Wash. U. has a man problem

Matthew Wallace | Staff Writer

By now, most of us has seen or heard about the anonymous op-ed, “Not a threat” published in Student Life April 16. It is unfortunate that this is not the first time in the last 365 days that a member of our community has decided to publicize their traumatic experience because of the failure of numerous offices at Washington University. I can write all day about the various failures of offices and officials (one even inspired a character in this year’s fantastic Black Anthology), but instead I’m going to focus on a group that is the primary reason for this problem and the primary people who can fix it. With that, I offer you one thought that has only gotten louder as the stories grow: I am severely disappointed and embarrassed with the men at this University.

I want to make clear that I am not blaming every single man on this campus, nor am I denying the experiences and authenticity of survivors of sexual assault that identify as men. Sexual assault does not discriminate who it effects and should be treated equally seriously, no matter the victim, perpetrator or location. But at universities, especially this one, the crimes are committed in large by the men who occupy that space, and those culpable should be held responsible regardless of how the University may mishandle these cases, whether it potentially be through ineptitude, valuation of reputation over justice or whatever sexist, racist, homophobic, transphobic ideas they keep.

Now back to my main point: At this University, every student attends “The Date,” a sexual violence prevention program at the start of their college career. Along with various related events and activities held throughout the academic year, there is no shortage of information about what constitutes sexual violence. Plus, it is common f—ing sense to not commit such a horrible crime. And yet, it still happens. Is there something that is not getting through to their brain? Does having the tiniest bit of freedom from parents erase any empathy and human decency? Or were they always monsters who now know they are in an environment where their crimes have little chance to actually result in punishment? Whatever the reasoning may be, it’s a poor excuse that does nothing but display how little you care about the women you claim to love so much.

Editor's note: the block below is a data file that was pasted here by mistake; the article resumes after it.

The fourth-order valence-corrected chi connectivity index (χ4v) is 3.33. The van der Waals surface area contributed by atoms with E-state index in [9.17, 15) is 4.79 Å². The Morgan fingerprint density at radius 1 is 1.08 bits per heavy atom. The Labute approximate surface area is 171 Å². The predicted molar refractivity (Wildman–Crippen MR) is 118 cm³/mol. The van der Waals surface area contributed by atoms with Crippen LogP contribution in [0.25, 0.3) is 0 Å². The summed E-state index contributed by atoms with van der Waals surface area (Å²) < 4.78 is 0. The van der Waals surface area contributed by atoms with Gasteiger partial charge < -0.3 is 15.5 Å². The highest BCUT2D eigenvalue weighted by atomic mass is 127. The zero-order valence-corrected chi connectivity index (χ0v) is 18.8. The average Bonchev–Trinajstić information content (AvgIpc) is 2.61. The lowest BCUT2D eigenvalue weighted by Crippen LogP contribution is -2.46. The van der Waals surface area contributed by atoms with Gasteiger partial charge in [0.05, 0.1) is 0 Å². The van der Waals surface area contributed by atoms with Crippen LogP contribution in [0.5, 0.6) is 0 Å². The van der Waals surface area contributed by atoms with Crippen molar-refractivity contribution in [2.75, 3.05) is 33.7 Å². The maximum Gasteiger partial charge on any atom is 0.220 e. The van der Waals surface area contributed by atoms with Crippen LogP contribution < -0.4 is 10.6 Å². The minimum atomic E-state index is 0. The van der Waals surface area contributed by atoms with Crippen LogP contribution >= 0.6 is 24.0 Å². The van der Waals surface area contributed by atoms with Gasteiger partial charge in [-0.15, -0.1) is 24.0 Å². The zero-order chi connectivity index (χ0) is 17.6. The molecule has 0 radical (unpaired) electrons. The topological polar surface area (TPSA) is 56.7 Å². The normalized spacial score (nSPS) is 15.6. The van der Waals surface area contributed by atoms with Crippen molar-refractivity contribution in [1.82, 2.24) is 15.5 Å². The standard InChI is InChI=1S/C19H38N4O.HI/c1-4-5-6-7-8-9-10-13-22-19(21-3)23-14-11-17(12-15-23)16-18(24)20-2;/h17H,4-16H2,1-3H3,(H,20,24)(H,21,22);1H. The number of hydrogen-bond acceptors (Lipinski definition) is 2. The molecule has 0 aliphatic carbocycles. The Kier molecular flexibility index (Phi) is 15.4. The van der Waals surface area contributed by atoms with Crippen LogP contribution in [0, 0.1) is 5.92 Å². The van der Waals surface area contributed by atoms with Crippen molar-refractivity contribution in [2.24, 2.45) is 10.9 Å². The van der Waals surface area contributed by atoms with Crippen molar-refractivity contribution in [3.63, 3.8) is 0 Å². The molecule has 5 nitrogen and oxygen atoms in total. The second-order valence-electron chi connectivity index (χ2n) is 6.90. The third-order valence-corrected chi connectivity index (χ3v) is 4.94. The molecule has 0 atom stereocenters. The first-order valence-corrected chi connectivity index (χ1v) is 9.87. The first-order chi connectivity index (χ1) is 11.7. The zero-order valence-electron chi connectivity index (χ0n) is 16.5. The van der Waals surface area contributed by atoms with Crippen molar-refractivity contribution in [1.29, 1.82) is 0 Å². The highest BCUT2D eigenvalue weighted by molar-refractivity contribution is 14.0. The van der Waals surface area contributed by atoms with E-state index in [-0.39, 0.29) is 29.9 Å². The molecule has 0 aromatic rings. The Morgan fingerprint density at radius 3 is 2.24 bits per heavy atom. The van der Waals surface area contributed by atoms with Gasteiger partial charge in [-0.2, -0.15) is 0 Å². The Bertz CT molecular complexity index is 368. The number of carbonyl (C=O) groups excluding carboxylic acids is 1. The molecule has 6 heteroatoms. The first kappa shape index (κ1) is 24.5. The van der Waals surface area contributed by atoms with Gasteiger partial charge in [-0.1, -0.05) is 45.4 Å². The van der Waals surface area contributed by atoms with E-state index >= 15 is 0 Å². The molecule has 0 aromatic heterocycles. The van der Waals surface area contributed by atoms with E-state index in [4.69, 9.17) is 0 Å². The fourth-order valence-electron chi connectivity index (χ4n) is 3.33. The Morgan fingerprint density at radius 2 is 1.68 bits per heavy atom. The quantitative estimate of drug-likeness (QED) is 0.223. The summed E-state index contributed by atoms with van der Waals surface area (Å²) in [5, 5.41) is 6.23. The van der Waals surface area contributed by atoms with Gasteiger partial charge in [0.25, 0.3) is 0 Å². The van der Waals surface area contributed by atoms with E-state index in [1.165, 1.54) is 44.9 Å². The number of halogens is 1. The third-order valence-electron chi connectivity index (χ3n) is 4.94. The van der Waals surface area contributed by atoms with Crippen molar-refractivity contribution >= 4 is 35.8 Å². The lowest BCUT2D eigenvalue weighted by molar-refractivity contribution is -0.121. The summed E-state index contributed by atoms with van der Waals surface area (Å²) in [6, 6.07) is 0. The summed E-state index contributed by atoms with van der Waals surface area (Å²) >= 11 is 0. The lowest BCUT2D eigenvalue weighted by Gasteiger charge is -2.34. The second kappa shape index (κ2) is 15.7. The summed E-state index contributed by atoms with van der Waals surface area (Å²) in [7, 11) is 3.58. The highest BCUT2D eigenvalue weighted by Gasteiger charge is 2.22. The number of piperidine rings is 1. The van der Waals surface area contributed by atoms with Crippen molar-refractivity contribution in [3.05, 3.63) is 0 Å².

With anyone who proclaims themselves to be an ally, there is the knowledge that you are there to support those who have been ignored, usually by a group you belong to. One responsibility of allyship that many men here seem to have forgotten is to be vocal in your own communities to help change those who have yet to come around to becoming an ally. I think of myself as a staunch and unapologetic feminist and ally for women. No man in the world has done anything worth remembering without the support of women. The silence from the male community regarding the continued war on women at this University is pathetic. Every man on this campus should be looking inward to better themselves in this area as well as organizing to eliminate the toxic masculinity that permeates our campus. This deafening silence only further validates the notion that women at Wash. U. cannot count on their male counterparts to not be cowards and speak up for what is right. Men have no trouble speaking over women when it serves them; so, the fact that they have chosen now to finally shut up is telling.

Sexual violence will never cease to exist. There will always be pieces of human garbage that occupy our space and do horrible acts. But the men at Wash. U. have the position to prevent them by speaking up in their own communities and having meaningful conversations with their friends about how they treat and view women. Besides the sparse male voices, the male population at Wash. U., including the administration, have shown nothing but extreme cowardice. Speaking out against sexual violence should be a part in every man’s life, because if not this epidemic will could devastate any woman in your life.

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